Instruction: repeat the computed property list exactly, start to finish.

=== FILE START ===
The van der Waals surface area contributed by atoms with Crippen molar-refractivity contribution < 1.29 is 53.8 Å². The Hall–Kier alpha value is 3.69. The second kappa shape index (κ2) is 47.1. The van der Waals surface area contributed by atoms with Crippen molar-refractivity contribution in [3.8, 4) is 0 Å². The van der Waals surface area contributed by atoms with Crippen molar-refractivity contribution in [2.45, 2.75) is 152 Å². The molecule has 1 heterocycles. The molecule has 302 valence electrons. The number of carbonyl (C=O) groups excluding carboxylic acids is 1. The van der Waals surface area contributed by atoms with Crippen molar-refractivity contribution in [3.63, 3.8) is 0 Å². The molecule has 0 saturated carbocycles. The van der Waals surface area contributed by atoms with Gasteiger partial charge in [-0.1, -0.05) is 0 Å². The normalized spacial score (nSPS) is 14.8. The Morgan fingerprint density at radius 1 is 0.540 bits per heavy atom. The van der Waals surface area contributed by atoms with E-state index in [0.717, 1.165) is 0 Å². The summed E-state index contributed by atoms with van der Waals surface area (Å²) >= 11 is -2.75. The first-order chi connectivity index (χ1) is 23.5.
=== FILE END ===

The van der Waals surface area contributed by atoms with Crippen molar-refractivity contribution < 1.29 is 53.8 Å². The Hall–Kier alpha value is 3.69. The second kappa shape index (κ2) is 47.1. The van der Waals surface area contributed by atoms with Crippen molar-refractivity contribution in [3.8, 4) is 0 Å². The van der Waals surface area contributed by atoms with Crippen molar-refractivity contribution in [2.45, 2.75) is 152 Å². The molecule has 1 heterocycles. The molecule has 302 valence electrons. The number of carbonyl (C=O) groups excluding carboxylic acids is 1. The van der Waals surface area contributed by atoms with Crippen molar-refractivity contribution in [3.63, 3.8) is 0 Å². The molecule has 0 saturated carbocycles. The van der Waals surface area contributed by atoms with Gasteiger partial charge in [-0.1, -0.05) is 0 Å². The normalized spacial score (nSPS) is 14.8. The Morgan fingerprint density at radius 1 is 0.540 bits per heavy atom. The van der Waals surface area contributed by atoms with E-state index in [0.717, 1.165) is 0 Å². The summed E-state index contributed by atoms with van der Waals surface area (Å²) >= 11 is -2.75. The first-order chi connectivity index (χ1) is 23.5.